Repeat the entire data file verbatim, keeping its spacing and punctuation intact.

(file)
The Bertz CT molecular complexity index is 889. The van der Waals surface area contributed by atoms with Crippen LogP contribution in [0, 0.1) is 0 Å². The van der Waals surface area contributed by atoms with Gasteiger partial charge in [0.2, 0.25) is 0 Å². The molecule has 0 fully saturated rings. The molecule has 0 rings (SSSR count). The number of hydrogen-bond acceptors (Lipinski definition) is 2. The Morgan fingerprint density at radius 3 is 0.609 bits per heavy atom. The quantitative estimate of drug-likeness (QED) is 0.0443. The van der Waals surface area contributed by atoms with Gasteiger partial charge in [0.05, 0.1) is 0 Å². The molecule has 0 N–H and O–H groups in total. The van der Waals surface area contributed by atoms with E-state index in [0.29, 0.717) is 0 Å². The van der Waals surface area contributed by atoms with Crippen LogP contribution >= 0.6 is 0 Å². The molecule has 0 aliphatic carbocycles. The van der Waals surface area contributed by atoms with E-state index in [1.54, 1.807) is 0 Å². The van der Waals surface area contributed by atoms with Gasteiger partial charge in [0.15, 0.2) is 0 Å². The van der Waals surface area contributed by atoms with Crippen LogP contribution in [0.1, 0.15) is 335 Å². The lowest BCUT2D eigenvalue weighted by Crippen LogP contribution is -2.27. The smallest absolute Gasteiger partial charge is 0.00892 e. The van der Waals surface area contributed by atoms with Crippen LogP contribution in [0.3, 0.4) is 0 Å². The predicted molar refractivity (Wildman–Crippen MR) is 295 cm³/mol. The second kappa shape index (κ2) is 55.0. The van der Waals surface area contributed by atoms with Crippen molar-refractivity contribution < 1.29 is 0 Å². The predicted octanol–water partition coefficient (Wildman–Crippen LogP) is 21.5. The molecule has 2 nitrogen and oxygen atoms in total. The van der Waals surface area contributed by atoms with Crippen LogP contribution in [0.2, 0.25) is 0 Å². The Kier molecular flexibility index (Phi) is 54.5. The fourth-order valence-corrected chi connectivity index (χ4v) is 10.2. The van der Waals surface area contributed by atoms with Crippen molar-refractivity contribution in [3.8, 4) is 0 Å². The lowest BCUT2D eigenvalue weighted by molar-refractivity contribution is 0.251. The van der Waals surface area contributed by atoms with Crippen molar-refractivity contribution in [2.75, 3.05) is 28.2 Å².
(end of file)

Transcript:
The Bertz CT molecular complexity index is 889. The van der Waals surface area contributed by atoms with Crippen LogP contribution in [0, 0.1) is 0 Å². The van der Waals surface area contributed by atoms with Gasteiger partial charge in [0.2, 0.25) is 0 Å². The molecule has 0 fully saturated rings. The molecule has 0 rings (SSSR count). The number of hydrogen-bond acceptors (Lipinski definition) is 2. The Morgan fingerprint density at radius 3 is 0.609 bits per heavy atom. The quantitative estimate of drug-likeness (QED) is 0.0443. The van der Waals surface area contributed by atoms with Gasteiger partial charge in [0.05, 0.1) is 0 Å². The molecule has 0 N–H and O–H groups in total. The van der Waals surface area contributed by atoms with E-state index in [0.29, 0.717) is 0 Å². The van der Waals surface area contributed by atoms with Crippen LogP contribution >= 0.6 is 0 Å². The molecule has 0 aliphatic carbocycles. The van der Waals surface area contributed by atoms with E-state index in [1.54, 1.807) is 0 Å². The van der Waals surface area contributed by atoms with Gasteiger partial charge in [0.15, 0.2) is 0 Å². The van der Waals surface area contributed by atoms with Crippen LogP contribution in [0.1, 0.15) is 335 Å². The lowest BCUT2D eigenvalue weighted by Crippen LogP contribution is -2.27. The smallest absolute Gasteiger partial charge is 0.00892 e. The van der Waals surface area contributed by atoms with Crippen LogP contribution in [0.3, 0.4) is 0 Å². The predicted molar refractivity (Wildman–Crippen MR) is 295 cm³/mol. The second kappa shape index (κ2) is 55.0. The van der Waals surface area contributed by atoms with Crippen molar-refractivity contribution < 1.29 is 0 Å². The predicted octanol–water partition coefficient (Wildman–Crippen LogP) is 21.5. The molecule has 2 nitrogen and oxygen atoms in total. The van der Waals surface area contributed by atoms with Crippen LogP contribution in [0.2, 0.25) is 0 Å². The Kier molecular flexibility index (Phi) is 54.5. The fourth-order valence-corrected chi connectivity index (χ4v) is 10.2. The van der Waals surface area contributed by atoms with Crippen molar-refractivity contribution in [3.8, 4) is 0 Å². The lowest BCUT2D eigenvalue weighted by molar-refractivity contribution is 0.251. The van der Waals surface area contributed by atoms with Crippen molar-refractivity contribution in [2.75, 3.05) is 28.2 Å².